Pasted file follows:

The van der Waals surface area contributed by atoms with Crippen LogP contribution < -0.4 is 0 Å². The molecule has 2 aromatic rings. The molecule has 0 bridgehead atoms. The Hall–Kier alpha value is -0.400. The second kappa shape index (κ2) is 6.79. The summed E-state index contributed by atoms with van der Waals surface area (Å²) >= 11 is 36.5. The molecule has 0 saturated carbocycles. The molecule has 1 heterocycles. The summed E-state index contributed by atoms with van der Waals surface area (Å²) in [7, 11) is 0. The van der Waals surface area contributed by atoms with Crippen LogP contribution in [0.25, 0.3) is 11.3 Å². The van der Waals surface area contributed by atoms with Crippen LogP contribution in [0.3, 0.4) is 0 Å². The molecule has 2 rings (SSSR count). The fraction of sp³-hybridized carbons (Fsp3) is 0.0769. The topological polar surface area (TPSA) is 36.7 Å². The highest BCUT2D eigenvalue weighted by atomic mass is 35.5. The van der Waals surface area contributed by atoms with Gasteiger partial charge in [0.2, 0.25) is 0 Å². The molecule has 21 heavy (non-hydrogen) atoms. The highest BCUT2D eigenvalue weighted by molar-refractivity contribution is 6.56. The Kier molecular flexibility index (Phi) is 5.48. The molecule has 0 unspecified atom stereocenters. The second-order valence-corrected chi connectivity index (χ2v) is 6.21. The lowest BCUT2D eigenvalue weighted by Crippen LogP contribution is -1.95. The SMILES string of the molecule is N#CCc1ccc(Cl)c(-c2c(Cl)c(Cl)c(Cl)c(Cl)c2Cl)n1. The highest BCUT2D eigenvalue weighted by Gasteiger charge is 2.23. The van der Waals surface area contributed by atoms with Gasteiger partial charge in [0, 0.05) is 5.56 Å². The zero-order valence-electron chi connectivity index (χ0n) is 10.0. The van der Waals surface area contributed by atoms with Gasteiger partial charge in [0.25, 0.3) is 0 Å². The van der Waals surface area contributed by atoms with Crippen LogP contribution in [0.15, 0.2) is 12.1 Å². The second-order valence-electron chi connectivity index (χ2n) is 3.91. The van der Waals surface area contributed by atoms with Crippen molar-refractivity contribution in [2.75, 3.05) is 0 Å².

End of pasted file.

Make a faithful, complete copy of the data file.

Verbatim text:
The van der Waals surface area contributed by atoms with Crippen LogP contribution < -0.4 is 0 Å². The molecule has 2 aromatic rings. The molecule has 0 bridgehead atoms. The Hall–Kier alpha value is -0.400. The second kappa shape index (κ2) is 6.79. The summed E-state index contributed by atoms with van der Waals surface area (Å²) >= 11 is 36.5. The molecule has 0 saturated carbocycles. The molecule has 1 heterocycles. The summed E-state index contributed by atoms with van der Waals surface area (Å²) in [7, 11) is 0. The van der Waals surface area contributed by atoms with Crippen LogP contribution in [0.25, 0.3) is 11.3 Å². The van der Waals surface area contributed by atoms with Crippen LogP contribution in [0.3, 0.4) is 0 Å². The molecule has 2 rings (SSSR count). The fraction of sp³-hybridized carbons (Fsp3) is 0.0769. The topological polar surface area (TPSA) is 36.7 Å². The highest BCUT2D eigenvalue weighted by atomic mass is 35.5. The van der Waals surface area contributed by atoms with Gasteiger partial charge in [0.2, 0.25) is 0 Å². The molecule has 21 heavy (non-hydrogen) atoms. The highest BCUT2D eigenvalue weighted by molar-refractivity contribution is 6.56. The Kier molecular flexibility index (Phi) is 5.48. The molecule has 0 unspecified atom stereocenters. The second-order valence-corrected chi connectivity index (χ2v) is 6.21. The lowest BCUT2D eigenvalue weighted by Crippen LogP contribution is -1.95. The SMILES string of the molecule is N#CCc1ccc(Cl)c(-c2c(Cl)c(Cl)c(Cl)c(Cl)c2Cl)n1. The highest BCUT2D eigenvalue weighted by Gasteiger charge is 2.23. The van der Waals surface area contributed by atoms with Gasteiger partial charge in [0, 0.05) is 5.56 Å². The zero-order valence-electron chi connectivity index (χ0n) is 10.0. The van der Waals surface area contributed by atoms with Gasteiger partial charge in [0.25, 0.3) is 0 Å². The van der Waals surface area contributed by atoms with Crippen LogP contribution in [0.15, 0.2) is 12.1 Å². The second-order valence-electron chi connectivity index (χ2n) is 3.91. The van der Waals surface area contributed by atoms with Crippen molar-refractivity contribution in [2.75, 3.05) is 0 Å².